The NSF Inclusion across the Nation of Communities of Learners of Underrepresented Discoverers in Engineering and Science (INCLUDES) has released its program solicitation (NSF 17-522) for 2017. NSF INCLUDES is seeking proposals aimed at “enhancing the preparation, increasing the participation, and ensuring the contributions of individuals from groups that have traditionally been underrepresented and underserved in the STEM enterprise: women, persons with disabilities, African Americans/Blacks, Hispanic Americans, American Indians, Alaska Natives, Native Hawaiians, Native Pacific Islanders, and persons from economically disadvantaged backgrounds.” This solicitation is only accepting Design and Development Launch Pilots proposals. The agency expects to fund up to 25 two-year design/pilot projects at $300,000 or less.
Preliminary proposals will be accepted until February 14, 2017. Full proposals will be due on May 16, 2017.
“NSF INCLUDES Design and Development Launch Pilots: Two-year pilot projects that explore the feasibility of bold, innovative ways for solving a broadening participation challenge in STEM. Successful pilots will deliver models or prototypes, which incorporate data and measurement infrastructures, supporting collective efforts aimed at increasing the active participation of those who have been traditionally underserved and underrepresented in all STEM fields.”
“Successful pilots will deliver models or prototypes for collective efforts aimed at increasing the active participation of those who have been traditionally underserved and underrepresented in all fields of STEM. Teams of organizations might come together locally, regionally, nationally, or by disciplinary focus. Key to a successful proposal will be the identification of a specific goal and measurable objectives, and an argument that the set of partners being assembled includes all who are needed to successfully address the objective. The plan must articulate its potential for scaling. These planning and start-up activities are aimed at engaging appropriate communities in testing the feasibility of developing a full-scale plan and process for change, including identifying other support mechanisms for sustaining the efforts.”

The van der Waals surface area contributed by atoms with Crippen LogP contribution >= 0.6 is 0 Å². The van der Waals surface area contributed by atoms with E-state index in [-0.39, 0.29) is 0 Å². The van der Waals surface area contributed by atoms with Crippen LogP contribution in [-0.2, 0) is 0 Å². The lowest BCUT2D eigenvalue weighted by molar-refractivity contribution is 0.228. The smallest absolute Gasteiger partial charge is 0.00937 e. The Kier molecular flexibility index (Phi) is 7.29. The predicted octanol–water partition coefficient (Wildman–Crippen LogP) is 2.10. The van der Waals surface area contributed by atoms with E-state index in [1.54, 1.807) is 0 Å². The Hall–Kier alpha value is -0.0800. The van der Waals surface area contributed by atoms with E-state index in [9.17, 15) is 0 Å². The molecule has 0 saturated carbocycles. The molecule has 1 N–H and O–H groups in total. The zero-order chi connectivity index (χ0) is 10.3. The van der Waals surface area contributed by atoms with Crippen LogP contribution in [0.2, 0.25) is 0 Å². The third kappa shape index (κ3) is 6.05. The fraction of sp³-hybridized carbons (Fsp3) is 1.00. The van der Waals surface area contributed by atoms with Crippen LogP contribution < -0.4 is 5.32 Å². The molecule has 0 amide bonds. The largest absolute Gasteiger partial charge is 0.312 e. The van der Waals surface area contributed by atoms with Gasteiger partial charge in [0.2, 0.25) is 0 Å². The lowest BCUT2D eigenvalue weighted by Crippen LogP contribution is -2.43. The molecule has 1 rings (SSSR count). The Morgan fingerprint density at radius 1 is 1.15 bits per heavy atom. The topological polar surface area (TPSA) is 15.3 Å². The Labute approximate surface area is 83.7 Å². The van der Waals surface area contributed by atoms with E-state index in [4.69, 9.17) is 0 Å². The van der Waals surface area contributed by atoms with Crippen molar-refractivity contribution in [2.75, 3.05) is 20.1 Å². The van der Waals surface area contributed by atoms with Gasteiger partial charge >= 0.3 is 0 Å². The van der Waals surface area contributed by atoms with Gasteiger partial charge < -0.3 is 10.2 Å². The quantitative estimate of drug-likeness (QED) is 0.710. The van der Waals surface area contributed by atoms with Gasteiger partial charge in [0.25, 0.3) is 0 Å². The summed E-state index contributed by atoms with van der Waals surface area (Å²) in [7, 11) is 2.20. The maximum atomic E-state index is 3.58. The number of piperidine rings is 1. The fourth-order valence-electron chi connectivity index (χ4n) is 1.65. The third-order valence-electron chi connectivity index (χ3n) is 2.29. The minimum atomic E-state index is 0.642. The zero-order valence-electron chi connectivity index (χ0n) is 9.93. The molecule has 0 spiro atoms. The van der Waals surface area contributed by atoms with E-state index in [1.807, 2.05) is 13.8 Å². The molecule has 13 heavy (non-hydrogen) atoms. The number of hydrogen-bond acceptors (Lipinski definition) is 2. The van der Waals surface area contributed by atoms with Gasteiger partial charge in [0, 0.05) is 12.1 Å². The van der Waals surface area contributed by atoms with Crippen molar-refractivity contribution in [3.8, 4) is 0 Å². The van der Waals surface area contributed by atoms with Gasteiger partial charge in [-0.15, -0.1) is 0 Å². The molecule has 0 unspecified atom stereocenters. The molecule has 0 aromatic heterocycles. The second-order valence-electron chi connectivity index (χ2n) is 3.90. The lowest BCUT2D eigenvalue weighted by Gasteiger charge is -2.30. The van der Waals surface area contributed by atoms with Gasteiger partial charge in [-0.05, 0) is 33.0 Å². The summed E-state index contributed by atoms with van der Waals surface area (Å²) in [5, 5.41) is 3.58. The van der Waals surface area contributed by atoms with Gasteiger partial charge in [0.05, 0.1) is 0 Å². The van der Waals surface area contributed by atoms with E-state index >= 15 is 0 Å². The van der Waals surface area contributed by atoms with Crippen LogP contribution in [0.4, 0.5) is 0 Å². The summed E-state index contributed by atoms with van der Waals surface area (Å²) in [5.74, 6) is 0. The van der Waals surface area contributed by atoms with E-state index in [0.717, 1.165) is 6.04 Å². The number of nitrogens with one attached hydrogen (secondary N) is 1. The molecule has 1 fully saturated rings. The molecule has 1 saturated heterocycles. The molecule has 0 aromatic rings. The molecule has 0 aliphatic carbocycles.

The most competitive preliminary proposal project narratives for the Design and Development Launch Pilots will address the following questions:
- “Vision: What broadening participation challenge(s) will be addressed and what is the broader vision of the partnership, network, or alliance for effecting change? What innovative strategies will be used? How do those strategies build upon previous efforts? How are the strategies unique from what was done in the past by the participating organizations?
- Partnerships: Which institutions are the proposed partners and what is the evidence that the partnership will be able to use social innovation frameworks such as collective impact to achieve the goals of the project? What expertise do the partnering organizations bring to the effort?
- Goals and Metrics: What is the preliminary strategic plan to address the broadening participation challenge(s) identified above, including goals and measurable objectives? Which specific objectives will be addressed by the pilot, and why will successfully addressing these objectives position the PIs to launch a successful, expanded NSF INCLUDES Alliance? What types of data will be collected and how will data be used?
- Leadership and Communication: How will the collaboration build capacity for leadership among all partnering organizations? How will the network provide for collective leadership among the partnering organizations? How will project activities and outcomes be broadly shared with the communities of interest?
- Potential for Expansion, Impact and Scale: How will the pilot project’s activities contribute to next steps for a research agenda and development plan to expand the network of organizations and activities into a broader alliance? What strategies will be used to getting the project to scale? What will be the overall contribution to broadening participation in the nation’s scientific workforce?”